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Explaining the Slashes

Can someone please explain the difference between a /2, /5, /6, /7 (is there a /8?), and what exactly is an “oil-head” and a “k” bike? And what are these Earle forks that everyone speaks so reverently about?

OK, this is off the top of my head, so it may contain some errors.

2 = second version of some of the Earles fork bikes. The designation is often used incorrectly for all Earles fork twins. Not all were designated /2. Updated normal 500cc bikes beginning ca. 1960 were designated /2. The Earles fork is a swinging arm design, superior for sidecar rigs and off road applications, very plush riding, but a little heavy steering as a solo setup. They do not nosedive under braking, in fact they tend to rise in the front as the bike comes to a stop under heavy braking. These machines have very stout frames with sidecar bosses built in. The fork has adjustable geometry to accomodate the sidehack. The bikes were produced from 1955 – 1969. They came in normal and high performance versions of the horizontally opposed twin displacing either 500 or 600 cc. R50 and R60 designated normal performance. R50S, R69 and R69S are high performance models, the R69S making 42 HP and exceeding 110 mph. Despite the nomenclature, R69 models still displaced 600 cc, go figure…. 1969 models were shipped with either the Earles or a telescopic fork the same fork as the /5 series built from 1970-73. They were designated “US”. So an R69 US was a high perfomance 600 cc with a telescopic fork. There is also a 250 cc bike, this was a vertical single cylinder engine, uncommon in the US due to its lack of performance.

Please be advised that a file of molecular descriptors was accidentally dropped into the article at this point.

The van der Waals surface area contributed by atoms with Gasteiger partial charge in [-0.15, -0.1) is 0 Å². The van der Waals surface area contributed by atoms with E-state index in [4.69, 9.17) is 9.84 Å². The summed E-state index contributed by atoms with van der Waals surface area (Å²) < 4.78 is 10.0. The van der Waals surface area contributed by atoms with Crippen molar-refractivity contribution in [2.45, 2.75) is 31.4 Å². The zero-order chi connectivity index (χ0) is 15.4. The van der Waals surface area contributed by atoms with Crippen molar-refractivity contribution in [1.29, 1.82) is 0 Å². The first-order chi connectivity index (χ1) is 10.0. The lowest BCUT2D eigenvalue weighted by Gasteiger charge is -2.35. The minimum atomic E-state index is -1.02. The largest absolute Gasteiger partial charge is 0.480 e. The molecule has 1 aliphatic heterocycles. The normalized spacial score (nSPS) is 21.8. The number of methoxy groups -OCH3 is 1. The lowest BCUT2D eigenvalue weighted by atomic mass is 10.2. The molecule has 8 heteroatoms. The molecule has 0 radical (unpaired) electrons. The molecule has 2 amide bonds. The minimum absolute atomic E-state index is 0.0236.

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New Keys for Your /5

I recently finished going through the process of reviving a 1973 R75/5. One of the challenges I faced was that of missing keys. Sure, the ignition nail key was there, but the keys for the seat lock and the steering head lock were missing. I needed to remove the lock for the fork in order to complete frame painting, and really wanted matching keys for both the seat and fork locks if at all possible. This precluded me from simply drilling it out. I was pretty sure that the locks were original to the frame, and that the keys should be the same for each.

So, here is what worked for me…

First, go to your local dealer and buy a few correct key blanks.
Remove the seat lock mechanism, and detach the lock housing. Don’t lose the small screw that holds the lock to the striker mechanism.
Take the blanks to a competent locksmith and ask them if they can make an impression cut key. Keep looking for someone who will give it a try. Now, just so you know, I was advised that they might damage the lock mechanism while making a key in this manner. If they (or you) are uncomfortable making an impression-cut key, the lock may be disassembled and the tumblers opened up for their key making efforts, but it is critical that they get the pins back together in the same order to have the fork lock work with this key.
OK, we’ll assume that you have a key that works with the seat lock cylinder. You will try it in the fork lock and, surprise, it won’t work!! Here’s what to do:
Look at the key that you have. You should see four valleys in the key blank, which were cut by the locksmith. You will also notice that they are evenly spaced along the key, and also that there is room on the end closest to the handle of the key for another cut to be made. Starting at the end of the key furthest from the handle, we’ll refer to these as cuts #1, #2, #3 and #4. The trick is that the seat lock uses four tumblers, and the fork lock uses five. You will need to cut the last one, #5, yourself.

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